||Spatial distribution of different AMF spores in rhizosphere
soils of three halophytic plants
|aPercent values of total spores
Natural AMF colonization of root samples varied between 38 and 68% (Table 5). Cleared and stained roots showed the presence of globose to subglobose or ellipsoid bodies (vesicles or spores), dichotomously branched structures (arbuscules) and hyphae in all the sites. Extrametrical hyphae bearing resting spores were also seen associated with the roots of selected plants during study. Considerable variation in percent root colonization and number of different AMF spores associated with plant rhizosphere was observed but no definite correlation could be established between them (Kalita et al., 2002). However, contradictory results were reported by Mutabaruka et al. (2002), as a significant positive correlation and by Louis and Lim (1987), as a negative correlation between percent root colonization and AMF spores.
Table 7 reveals correlation analysis between AMF spore population
and different edaphoclimatic factors. It is evident from the results that AMF
spore populations were affected by soil pH, organic carbon and Olsen P content.
A significant positive correlation with pH (r = 0.85, p<0.01) and organic
carbon (r = 0.68, p<0.05) was recorded during present investigation.
||Relationship between AMF spore population and different edaphic
|*p<0.05; **p<0.01; n = 12
In contrast, a strong negative correlation was observed with soil Olsen P
content (r = -0.86, p<0.01). Blaszkowski (1993) while investigating plant
communities in Poland, observed a significant positive correlation between AMF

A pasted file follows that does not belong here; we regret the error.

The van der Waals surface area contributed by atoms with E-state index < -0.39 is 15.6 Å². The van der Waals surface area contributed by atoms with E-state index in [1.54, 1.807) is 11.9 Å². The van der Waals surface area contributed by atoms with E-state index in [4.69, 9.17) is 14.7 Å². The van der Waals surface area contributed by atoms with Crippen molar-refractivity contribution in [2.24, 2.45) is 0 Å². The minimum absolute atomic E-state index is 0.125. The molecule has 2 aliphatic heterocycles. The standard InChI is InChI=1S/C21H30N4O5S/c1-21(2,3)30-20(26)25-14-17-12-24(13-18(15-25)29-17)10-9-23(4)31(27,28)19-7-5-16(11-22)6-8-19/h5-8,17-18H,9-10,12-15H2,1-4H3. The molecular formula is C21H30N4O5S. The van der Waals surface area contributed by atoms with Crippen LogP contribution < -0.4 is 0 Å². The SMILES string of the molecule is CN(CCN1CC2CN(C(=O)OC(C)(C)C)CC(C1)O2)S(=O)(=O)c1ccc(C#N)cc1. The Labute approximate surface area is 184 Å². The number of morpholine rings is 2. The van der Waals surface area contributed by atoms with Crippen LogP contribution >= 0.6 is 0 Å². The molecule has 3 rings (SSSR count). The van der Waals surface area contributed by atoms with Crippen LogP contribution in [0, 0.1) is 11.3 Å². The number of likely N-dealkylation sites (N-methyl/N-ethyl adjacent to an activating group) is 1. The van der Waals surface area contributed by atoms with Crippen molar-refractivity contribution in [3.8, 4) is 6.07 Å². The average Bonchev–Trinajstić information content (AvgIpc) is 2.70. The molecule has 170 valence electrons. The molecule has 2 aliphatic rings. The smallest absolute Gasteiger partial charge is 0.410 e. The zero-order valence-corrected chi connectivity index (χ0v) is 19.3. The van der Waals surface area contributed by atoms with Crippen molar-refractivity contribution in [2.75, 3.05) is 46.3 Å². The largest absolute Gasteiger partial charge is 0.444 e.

spore density and soil pH. A positive correlation with organic carbon content
in soil coincide with the findings of Mohammad et al. (2003), who reported
the same while investigating under semi-arid environment of Jordan. Organic
matter content in the soil increases the water-holding capacity of the soil
(Brady and Weil, 1996) and, therefore, may facilitate a more favourable soil
moisture condition for the AMF population. When plants have high nutrient availability
(especially phosphorus), a negative response and low AMF spore population should
be expected (Dhillon and Zak, 1993).
Our results pioneered to identify the status and occurrence of the selected halophytic plant species in Thar Desert environment as well as AMF diversity with them, indicating the mycorrhizal dependency of these plants. Glomus is considered to be the most common arbuscular mycorrhizal genus in this region. No host plant or geographic location specificity was observed, suggesting the population of AMF species was affected mainly by edaphic factors. Recovery of large AMF diversity with these plants reveals the rich wealth of AMF diversity in harsh environmental conditions in Thar Desert. These native AMF isolates with the capacity to survive under stress conditions may be instrumental in the re-establishment of these halophytic plant species. Thus the present study of mycorrhizal status may well prove crucial for any attempts of re-establishment of such endangered plants. Appropriate strategies can be drawn for the artificial inoculation of one or some of these indigenous AMF, which would make the re-establishment and regeneration attempts ecologically and economically viable in such constrained ecosystems. These approaches will increase our scope to manipulate the symbiosis in conservation schemes.